Dr. David Wilbur: Power and Illusion: Religion and Human Need. Part 15, Chapter 14
by Ervin Taylor
This is Part 15 of the summary of Dr. Wilbur’s book. It should be emphasized that all of the text in this series of blogs in bold font in the body of the text of the chapter summary has been kindly provided by Dr. Wilbur. If there are any of my own comments, they will follow in regular type.
Summary for Chapter 14 Summary: Conclusions and Futures
The Evolution of Religion
All the current major religions are the result of thousands of years of cultural evolution. In apparent response to many different human needs, all of these long-lasting religions have developed many strands with variations in details or emphases. Islam, the youngest of these faiths, despite a Qur’anic call for unity, has split into multiple sects and sub-sects including some violent fundamentalists willing to use terrorism to achieve religious or political goals. The other great religions have had at least at some times similar splits and problems with confident and violent fundamentalists.
The vigor of religious belief in the United States may reflect the lively religious market place that has been present here for hundreds of years. Adam Smith in his 1776 book The Wealth of Nations made such an attribution. He felt that religions that had official state support tended to be complacent while those that needed support from voluntary adherents were more dynamic and service oriented.
The Good of Religion
Religion has at least some of the time over the past few thousand years supported many good things such as education, morality, charity and humane treatment of others. It has served to organize communities for various common and important needs. Unfortunately it has also been used to justify hierarchy and the oppression of the common man by his “betters” and to validate the destruction or impoverishment of those who don’t share the preferred belief system.
All civilizations have been built on some supernatural religious belief system. The Marxists were unable to provide a viable alternative. Supernatural beliefs may seem quite “natural” to a majority of humans and may partly work because they reinforce our intuitive optimism.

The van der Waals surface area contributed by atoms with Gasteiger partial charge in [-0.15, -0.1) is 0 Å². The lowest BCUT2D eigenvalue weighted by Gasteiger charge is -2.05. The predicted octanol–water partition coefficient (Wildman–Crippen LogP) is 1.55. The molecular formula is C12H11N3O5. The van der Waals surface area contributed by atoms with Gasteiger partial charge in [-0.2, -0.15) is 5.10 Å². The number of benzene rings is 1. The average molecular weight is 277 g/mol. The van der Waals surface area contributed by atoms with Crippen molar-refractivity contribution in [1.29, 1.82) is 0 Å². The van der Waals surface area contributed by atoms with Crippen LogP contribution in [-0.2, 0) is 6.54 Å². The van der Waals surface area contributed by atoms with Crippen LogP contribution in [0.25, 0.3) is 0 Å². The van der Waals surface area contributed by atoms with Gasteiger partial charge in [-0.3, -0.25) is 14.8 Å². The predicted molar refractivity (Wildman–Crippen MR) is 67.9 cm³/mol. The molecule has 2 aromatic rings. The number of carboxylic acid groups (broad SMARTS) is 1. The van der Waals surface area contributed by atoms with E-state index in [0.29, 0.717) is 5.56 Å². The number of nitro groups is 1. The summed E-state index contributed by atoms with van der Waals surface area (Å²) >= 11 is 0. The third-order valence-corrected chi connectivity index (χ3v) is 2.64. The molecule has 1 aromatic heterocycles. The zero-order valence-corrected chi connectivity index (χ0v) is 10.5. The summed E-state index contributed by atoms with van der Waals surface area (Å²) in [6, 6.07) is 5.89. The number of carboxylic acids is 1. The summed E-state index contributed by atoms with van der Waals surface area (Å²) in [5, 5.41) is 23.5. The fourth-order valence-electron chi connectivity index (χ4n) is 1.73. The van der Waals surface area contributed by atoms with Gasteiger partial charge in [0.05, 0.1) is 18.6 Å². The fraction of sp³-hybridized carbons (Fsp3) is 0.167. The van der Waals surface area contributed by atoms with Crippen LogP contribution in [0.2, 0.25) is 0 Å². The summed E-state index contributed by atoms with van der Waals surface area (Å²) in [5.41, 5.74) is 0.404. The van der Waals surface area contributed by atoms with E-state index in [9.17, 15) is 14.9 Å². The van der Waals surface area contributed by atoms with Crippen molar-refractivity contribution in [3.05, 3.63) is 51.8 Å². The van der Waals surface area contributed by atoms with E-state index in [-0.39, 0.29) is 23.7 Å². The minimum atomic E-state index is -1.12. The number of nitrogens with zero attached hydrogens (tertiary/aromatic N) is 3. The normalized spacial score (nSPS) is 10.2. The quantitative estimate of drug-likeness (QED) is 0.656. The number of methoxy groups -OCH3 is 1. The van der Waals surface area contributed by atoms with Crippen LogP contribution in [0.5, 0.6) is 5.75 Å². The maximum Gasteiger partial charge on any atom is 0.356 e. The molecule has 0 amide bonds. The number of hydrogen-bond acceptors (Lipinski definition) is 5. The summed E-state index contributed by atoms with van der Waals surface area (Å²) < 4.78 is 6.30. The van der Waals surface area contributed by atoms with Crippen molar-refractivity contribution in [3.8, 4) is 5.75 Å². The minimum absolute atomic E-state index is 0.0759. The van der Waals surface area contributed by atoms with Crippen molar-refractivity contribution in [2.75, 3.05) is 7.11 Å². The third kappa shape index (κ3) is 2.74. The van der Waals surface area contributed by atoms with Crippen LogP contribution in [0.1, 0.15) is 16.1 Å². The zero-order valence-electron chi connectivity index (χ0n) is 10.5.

The Possibility of a Universal Ethics
Going back to the Axial Age (800-200 BCE) there is a strand somewhere in each great religion that says the most important thing is to rise above sectarian or theological concerns and apply a sophisticated form of what is often called the “Golden Rule,” making respect for others, even all life, the ultimate concern.
Perhaps someday our religions could agree on a common human ethics that would be taught in all educational establishments. Religions refusing would face public criticism but not be made illegal and adherence to these rules would be expected of exemplary citizens but not enforced by law—perhaps a dream.
Accommodation with Science
Scientific discovery has done more to change human life, mostly for the better, in the last few hundred years than occurred in modern man’s tens of thousands of prior years. Some religions having made claims about the natural world find themselves in conflict with science. In the short run they can reject the findings of science but over a period of many generations it seems likely they will find it necessary to bring their beliefs into rough agreement with science—or lose adherents and power.
A new religion that was science friendly and exploited an admiration for scientific discovery might have some chance of thriving, but so far that is an unfulfilled wish.
Tolerance and Pluralism
Global media coverage has made religious violence more visible to all, but the news coverage we see doesn’t always explain the religious mandates that drive this violence. Fundamentalists with Islamic, Christian, Jewish, Hindu and Sikh affiliations have in my lifetime caused terrible atrocities that seem to the uninvolved observer senseless. Removing the turn to violence from the religious traditions would seem a wonderful possibility—unlikely to be achieved because many find it useful for political goals.
Both primitive and civilized humans like confident black-and-white understandings, classifying others as good people like us or dangerous people who are different. Education of young people about the great variety of religious beliefs in our world might defuse some of the intolerance that comes from this intuitive practice.
The Future—Seen Darkly
The conflicts between religion and science could largely disappear over many generations. There may always be some risk related to the development of messianic cults with tight bonding, unusual beliefs, apocalyptic expectations and suicidal solutions all justified by some leader’s dissociative private experiences.
The world would not be better off if there was only one great religion. Competition makes religions better providers of their kind of goods and protects us from their fundamental conservatism—idealizing the past. Far into the future our religions are apt to still be here offering solutions that, though possibly imaginary, are more congenial for many people than the stark answers of the objective student of reality.
Religious representatives and interested secular parties should be involved in establishing, disseminating and teaching universal ethical standards. Society might also benefit from providing a universal education about the many forms of religion present in our world—in an attempt to improve religious tolerance.
A future worry is the acquisition of weapons of “mass destruction” by apocalyptic sects with “holy goals” justifying the killing of large numbers of people. Another concern is the ruthless politician who in times of societal stress will target as scapegoats religious minorities—for oppression or extermination.